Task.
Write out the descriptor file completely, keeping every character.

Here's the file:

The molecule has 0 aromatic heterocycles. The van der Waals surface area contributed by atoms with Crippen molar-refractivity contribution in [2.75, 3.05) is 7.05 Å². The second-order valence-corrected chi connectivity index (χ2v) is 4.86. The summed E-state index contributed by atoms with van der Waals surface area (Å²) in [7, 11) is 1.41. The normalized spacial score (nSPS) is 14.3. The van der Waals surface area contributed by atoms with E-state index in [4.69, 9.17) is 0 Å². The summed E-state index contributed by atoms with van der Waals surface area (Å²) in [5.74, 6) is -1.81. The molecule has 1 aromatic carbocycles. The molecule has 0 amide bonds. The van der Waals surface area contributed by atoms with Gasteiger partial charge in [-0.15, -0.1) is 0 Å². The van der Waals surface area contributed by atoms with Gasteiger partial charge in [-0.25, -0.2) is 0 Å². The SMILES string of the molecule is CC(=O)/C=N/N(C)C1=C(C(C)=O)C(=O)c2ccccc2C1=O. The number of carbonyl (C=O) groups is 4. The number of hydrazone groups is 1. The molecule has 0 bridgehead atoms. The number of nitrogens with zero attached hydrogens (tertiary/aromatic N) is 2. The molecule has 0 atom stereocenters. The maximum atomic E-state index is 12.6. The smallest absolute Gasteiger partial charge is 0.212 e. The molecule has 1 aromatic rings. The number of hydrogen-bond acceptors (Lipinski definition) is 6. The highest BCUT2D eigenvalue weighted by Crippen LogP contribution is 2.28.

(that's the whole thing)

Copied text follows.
The molecule has 0 aromatic heterocycles. The van der Waals surface area contributed by atoms with Crippen molar-refractivity contribution in [2.75, 3.05) is 7.05 Å². The second-order valence-corrected chi connectivity index (χ2v) is 4.86. The summed E-state index contributed by atoms with van der Waals surface area (Å²) in [7, 11) is 1.41. The normalized spacial score (nSPS) is 14.3. The van der Waals surface area contributed by atoms with E-state index in [4.69, 9.17) is 0 Å². The summed E-state index contributed by atoms with van der Waals surface area (Å²) in [5.74, 6) is -1.81. The molecule has 1 aromatic carbocycles. The molecule has 0 amide bonds. The van der Waals surface area contributed by atoms with Gasteiger partial charge in [-0.15, -0.1) is 0 Å². The van der Waals surface area contributed by atoms with Gasteiger partial charge in [-0.25, -0.2) is 0 Å². The SMILES string of the molecule is CC(=O)/C=N/N(C)C1=C(C(C)=O)C(=O)c2ccccc2C1=O. The number of carbonyl (C=O) groups is 4. The number of hydrazone groups is 1. The molecule has 0 bridgehead atoms. The number of nitrogens with zero attached hydrogens (tertiary/aromatic N) is 2. The molecule has 0 atom stereocenters. The maximum atomic E-state index is 12.6. The smallest absolute Gasteiger partial charge is 0.212 e. The molecule has 1 aromatic rings. The number of hydrogen-bond acceptors (Lipinski definition) is 6. The highest BCUT2D eigenvalue weighted by Crippen LogP contribution is 2.28.